Pima Air and Space Museum now has a restored B-50 bomber on display. The plane arrived at the museum on loan from the U.S. Air Force Museum in 1975. About 6 months ago, the museum's restoration team removed the plane from the airfield to restore the aircraft.
Pima Air And Space Museum says "The Boeing B-50 began as an upgrade to the highly successful B-29. However, the large number of changes made; new engines, modified wings, and a larger tail being just a few, resulted in a new designation for the aircraft. The first aircraft entered service in 1947 and eventually 370 were built. As the B-50s began to be replaced by other types of bombers they were modified for use as aerial refueling tankers by the Tactical Air Command. The first modifications involved removing all armament and installing extra fuel tanks in the fuselage and under the wings. Eventually, greater speed was needed to keep up with the faster fighters in use and the external tanks were replaced by two J-47 turbojet engines. In this form they continued to serve well into the 1960s."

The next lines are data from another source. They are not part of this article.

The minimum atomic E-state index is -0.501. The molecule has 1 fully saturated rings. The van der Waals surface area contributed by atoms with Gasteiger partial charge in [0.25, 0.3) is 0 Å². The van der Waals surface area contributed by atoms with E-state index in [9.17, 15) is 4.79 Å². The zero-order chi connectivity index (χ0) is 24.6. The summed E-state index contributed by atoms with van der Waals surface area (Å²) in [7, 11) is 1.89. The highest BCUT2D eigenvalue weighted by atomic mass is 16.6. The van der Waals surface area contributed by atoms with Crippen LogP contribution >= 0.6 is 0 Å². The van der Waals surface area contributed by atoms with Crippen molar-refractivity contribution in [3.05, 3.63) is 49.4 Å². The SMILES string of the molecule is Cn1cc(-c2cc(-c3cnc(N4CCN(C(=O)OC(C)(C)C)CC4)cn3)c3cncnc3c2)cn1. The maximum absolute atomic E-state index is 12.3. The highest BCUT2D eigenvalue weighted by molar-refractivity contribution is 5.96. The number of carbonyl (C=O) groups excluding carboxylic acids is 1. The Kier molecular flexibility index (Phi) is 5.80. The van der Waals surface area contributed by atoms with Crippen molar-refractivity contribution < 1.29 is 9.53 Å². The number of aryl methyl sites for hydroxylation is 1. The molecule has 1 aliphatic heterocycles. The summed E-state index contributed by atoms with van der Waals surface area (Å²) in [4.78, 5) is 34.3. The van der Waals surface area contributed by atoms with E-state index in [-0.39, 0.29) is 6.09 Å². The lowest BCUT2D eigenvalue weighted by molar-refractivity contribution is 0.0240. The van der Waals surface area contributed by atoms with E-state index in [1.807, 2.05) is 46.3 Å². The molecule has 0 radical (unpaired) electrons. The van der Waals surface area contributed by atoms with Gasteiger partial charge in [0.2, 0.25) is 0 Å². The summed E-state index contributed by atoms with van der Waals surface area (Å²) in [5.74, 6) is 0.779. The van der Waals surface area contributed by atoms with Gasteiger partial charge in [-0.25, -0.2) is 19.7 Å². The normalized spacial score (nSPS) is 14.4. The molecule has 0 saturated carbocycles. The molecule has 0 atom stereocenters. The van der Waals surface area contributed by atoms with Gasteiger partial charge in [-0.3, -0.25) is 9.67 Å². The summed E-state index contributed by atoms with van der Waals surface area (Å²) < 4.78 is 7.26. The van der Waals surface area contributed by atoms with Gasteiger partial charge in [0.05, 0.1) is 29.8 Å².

Wingspan: 141 ft 3 in (43.10m)
Length: 105ft 1 in(32.02 m)
Height: 33 ft 7 in (10.23m)
Weight: 179,500 lb (81,421.2 kg) (loaded)
Cruising Speed: 367 mph (590.63 km/h)
Maximum altitude: 39,700 ft (12,100.6 m)
Range: 2,300 miles (3,701.49 km)
Engines: Four Pratt & Whitney R-4360 radial engines, two General Electric J47-GE-23 Turbojets